When Ken Burns' famous "The War" came out on DVD, we rented it just in time for the Spring Break so our daughters could watch it with us. But after doing the first two disks, we were too bored to continue.
I found "The War" to be very repetitive and shallow, and it suffered very much from the US-centric view of history, skipping almost entirely over anything that was going on in Europe until the landing of American troops in Italy (and then it focused on, well, you guessed right - American troops in Italy!). Which means that it missed about 70% of the conflict (http://1-800-magic.blogspot.com/2008/05/how-us-has-won-world-war-ii.html).
Being overhyped to the high heavens by the media did not help of course - it had set my expectations high, and the movie came way short...
"The Nazis: A Warning from History" which we rented a week ago, was only two disks to Burns' six, but I learned more from the first 15 minutes of it than from watching the first two DVDs of "The War".
The film covers the period from Weimar Republic to right before the fall of Berlin.
Like the War, it focuses on interviewing the eyewitnesses - but the people who participated in the European theater where majority of the action was happening.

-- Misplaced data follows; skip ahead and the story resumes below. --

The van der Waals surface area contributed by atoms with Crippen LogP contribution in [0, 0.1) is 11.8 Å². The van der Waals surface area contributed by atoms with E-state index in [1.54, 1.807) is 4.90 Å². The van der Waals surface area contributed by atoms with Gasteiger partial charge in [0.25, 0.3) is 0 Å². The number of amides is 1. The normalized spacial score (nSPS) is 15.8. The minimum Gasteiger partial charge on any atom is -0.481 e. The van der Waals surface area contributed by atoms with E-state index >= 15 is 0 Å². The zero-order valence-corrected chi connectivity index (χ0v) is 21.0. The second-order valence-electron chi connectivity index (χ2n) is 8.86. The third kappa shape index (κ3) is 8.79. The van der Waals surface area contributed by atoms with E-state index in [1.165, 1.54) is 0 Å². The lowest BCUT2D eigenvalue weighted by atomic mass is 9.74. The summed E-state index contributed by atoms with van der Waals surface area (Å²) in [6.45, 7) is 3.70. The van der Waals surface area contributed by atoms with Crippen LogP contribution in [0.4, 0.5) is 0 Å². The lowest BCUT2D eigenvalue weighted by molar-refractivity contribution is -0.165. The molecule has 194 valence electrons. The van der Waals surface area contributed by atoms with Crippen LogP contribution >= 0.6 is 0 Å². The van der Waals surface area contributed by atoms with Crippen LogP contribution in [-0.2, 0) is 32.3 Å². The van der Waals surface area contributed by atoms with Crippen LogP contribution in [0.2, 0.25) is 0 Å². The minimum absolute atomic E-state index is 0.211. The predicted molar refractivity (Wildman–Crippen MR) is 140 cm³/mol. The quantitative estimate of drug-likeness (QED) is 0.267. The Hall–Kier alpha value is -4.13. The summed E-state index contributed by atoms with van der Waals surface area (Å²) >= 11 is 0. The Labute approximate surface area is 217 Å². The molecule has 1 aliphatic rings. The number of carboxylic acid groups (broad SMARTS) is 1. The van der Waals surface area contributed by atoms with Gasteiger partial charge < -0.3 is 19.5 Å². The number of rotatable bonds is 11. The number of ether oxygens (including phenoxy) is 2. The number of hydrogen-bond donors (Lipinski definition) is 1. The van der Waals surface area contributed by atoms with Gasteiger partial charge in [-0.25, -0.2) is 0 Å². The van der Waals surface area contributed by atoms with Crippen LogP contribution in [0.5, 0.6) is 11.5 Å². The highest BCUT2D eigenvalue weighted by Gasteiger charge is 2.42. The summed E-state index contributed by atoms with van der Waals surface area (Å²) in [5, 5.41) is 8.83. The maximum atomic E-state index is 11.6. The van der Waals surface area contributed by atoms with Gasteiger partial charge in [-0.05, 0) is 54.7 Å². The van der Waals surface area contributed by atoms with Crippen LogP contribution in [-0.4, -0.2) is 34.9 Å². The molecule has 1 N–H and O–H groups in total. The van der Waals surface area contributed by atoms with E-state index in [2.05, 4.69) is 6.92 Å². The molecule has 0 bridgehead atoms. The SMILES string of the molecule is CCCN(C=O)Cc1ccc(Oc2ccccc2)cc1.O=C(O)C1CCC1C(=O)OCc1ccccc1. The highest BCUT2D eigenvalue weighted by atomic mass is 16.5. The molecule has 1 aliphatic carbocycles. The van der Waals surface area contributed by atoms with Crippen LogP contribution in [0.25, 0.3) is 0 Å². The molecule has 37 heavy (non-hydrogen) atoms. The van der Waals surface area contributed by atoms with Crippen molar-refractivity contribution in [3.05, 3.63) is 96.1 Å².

Most of the interviewees were former Nazis, former soldiers, leaders of small Hitler-Jugend, just German citizens at the time. I think the focus of the movie was the banality of evil - that Hitler and his senior henchmen aside, the war would have been impossible without willing and sometimes enthusiastic cooperation of the "simple folks", although it does give a good insight on how the Nazi government operated on all levels.
In several cases, the movie research teams had unearthed documents that the interviewees probably would preffer to have never had existed - a letter denoucing the neighbour, court documents depicting someone's participation in the death squads, etc, and confronted the interviewees with them. Responses varied, but to fully appreciate the situation, you have to see the movie.